Dear Working Mommy,

Thank you for splitting yourself so you can feed the family financially and physically. I know it is tough to juggle two roles at the same time. So much so sometimes you think you might have split personalities.

There is just so little time to do everything at once. And the golden question is how do you know which to prioritize? Everyone will tell you that your child comes first over your job but it isn’t that black and white all the time. Do you go for your performance appraisal meeting or your daughter’s ballet recital for the 10th time this year?

Ah, then there’s the guilt trip. You feel guilty enough for not spending enough time with your little one without having someone shoving the guilt in your face. Reminders all over social media and parenting magazines on how it is better for the child’s growth if the mother stays at home, eats your heart and soul away at every word. As if that isn’t enough reminding that you are missing her first giggle, her first word, her first day at daycare.

You are missing her first giggle, her first word, her first day at daycare.

Nobody knows how hard you work at balancing between a good mother and a good employee. You pat your little one to sleep while with another free hand, typing furiously away on your reports. You tried hard not to nod off in the meeting because you stayed up all night as the little one couldn’t sleep due to teething. You wore your sweater on a summer day because you need to hide the vomit stain from little one this morning – it’s either late for work or an old blouse from the bottom of your laundry basket – you had forgotten to do your laundry last weekend.

You accept every promotion with guilt, with pay raises comes increase time away from your child. You dodge every business trips like the plague even though you know it will hurt your chances to be made the partnership. Over the weekend, you bring work home because you couldn’t like the other single coworkers work their asses off and had their dinners in the office to meet the deadlines – you want to be home just in time so you can kiss your little one goodnight.

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Every single time you accept a social appointment, your head is swarm with worries that you never get to relax until you get home. Is the babysitter watching her? Has she slept yet? Did the babysitter remember that she needs her night light on? Your coworkers kept piling alcoholic drinks on you when he knows you are still breastfeeding. And not to mention the dirty look your boss gave you whenever you look at your watch for the fifth time in the first happy hour.

Is the babysitter watching her? Has she slept yet? Did the babysitter remember that she needs her night light on?

 

As for babysitters, they are a blessing as well as a pain. It’s a hit and misses whether you hire a good babysitter, never mind the right one. You tear yourself away from her pitiful cries and pass her over to a total stranger. When you found the perfect nanny with the perfect credentials and the perfect chemistry with your little one, you fear that your daughter will start calling her mommy instead of you. Why? Because you are never around. Your heart aches when she reaches out for her nanny instead of you, that she cries when the nanny leaves and when she draws her nanny instead of you.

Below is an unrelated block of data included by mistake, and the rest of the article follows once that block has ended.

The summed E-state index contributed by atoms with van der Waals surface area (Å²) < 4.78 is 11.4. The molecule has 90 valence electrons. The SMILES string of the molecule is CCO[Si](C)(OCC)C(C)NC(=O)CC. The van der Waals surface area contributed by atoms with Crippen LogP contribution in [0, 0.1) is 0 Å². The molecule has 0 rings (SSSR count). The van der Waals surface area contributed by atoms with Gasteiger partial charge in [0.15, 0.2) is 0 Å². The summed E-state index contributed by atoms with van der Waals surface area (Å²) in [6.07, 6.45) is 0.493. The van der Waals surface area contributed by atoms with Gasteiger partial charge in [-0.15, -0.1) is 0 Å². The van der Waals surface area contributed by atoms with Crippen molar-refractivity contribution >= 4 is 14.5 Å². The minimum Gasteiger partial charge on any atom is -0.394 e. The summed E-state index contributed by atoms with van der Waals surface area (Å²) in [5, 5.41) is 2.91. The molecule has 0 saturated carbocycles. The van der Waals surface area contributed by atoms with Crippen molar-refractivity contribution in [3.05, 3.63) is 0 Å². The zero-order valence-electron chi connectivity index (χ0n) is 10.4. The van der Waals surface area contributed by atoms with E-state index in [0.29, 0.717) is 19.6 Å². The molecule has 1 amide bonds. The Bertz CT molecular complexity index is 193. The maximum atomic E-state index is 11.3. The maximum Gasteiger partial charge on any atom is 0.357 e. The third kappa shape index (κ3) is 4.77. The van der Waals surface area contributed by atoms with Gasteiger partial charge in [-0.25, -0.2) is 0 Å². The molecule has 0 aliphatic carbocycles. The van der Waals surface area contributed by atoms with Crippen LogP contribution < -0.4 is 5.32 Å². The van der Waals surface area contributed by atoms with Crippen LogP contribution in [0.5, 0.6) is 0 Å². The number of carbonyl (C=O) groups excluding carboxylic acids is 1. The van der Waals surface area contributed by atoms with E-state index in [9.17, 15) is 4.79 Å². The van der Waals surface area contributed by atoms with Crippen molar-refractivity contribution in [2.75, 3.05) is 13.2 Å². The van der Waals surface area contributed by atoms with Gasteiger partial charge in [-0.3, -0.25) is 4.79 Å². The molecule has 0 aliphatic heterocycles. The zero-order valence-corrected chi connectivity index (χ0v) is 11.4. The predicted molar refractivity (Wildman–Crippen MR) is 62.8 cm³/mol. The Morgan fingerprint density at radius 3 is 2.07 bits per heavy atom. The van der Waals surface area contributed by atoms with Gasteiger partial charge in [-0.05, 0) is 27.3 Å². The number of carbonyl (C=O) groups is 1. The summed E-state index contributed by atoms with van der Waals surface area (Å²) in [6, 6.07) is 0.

I can feel your pain, Working mommy. It’s hard to leave for work when your little one is still asleep in her cot and come home to your sound asleep baby. You have made sacrifices that nobody sees and nobody praises you for. You gave up your precious time with your little one so that she can have a better secure future so that she can one day go to Harvard and not worry about her school fees.

So thank you, mommy, for all the unseen sacrifices you have made, all the aches every time your heart contracts and guilt trips you have taken just so for the sake of your family.

Regards,
Kally@MiddleMe.net

*Did you check out my Letter To Stay-at-home Mom?


 

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20 replies on “A Letter To A Working Mom

  1. Thank you for this post. Most of us women have walked the same path, in our own way. And it takes us many years before this traveling part of our life is over. But when it comes to the end of it, we look back and we find it so emotional and we cannot believe that they are grown up, being professional and having their own life. It becomes happiness for us mothers one day!

    Liked by 1 person

    1. Being a mother, our path never ends. Even when our children are grown up, married and have kids of their own, they will forever in our eyes, be our precious babies. My hubby woes on how I gave up my career for this family, I always gently remind him “I can always find a new job but I can’t always give birth.”

      Liked by 1 person

  2. I loved this. I almost cried reading it, and I’m not even a Mom yet.
    My husband and I are planning for children in a few years, and I know that I will want to be a working Mom. We’ve talked about me staying home, but I think what will be best for me is continuing my career while growing our family.
    I’m not sure if society or my own personality is to blame for the fact that I’m already feeling guilty about this decision, and my children don’t even exist yet.
    In any case, I truly enjoyed this post. Thank you for sharing.

    Liked by 1 person

    1. Thank you, Kelsey for sharing with us your personal decision. Whether you choose to become a stay at home or a working mum, it doesn’t make you less of a mummy. Even as a mother, you should be able to live the life you want to live but with inclusion of your children. All mummies give their best, and don’t even feel guilty that you want to work. Most importantly, happy mummy, happy baby!

      Liked by 1 person

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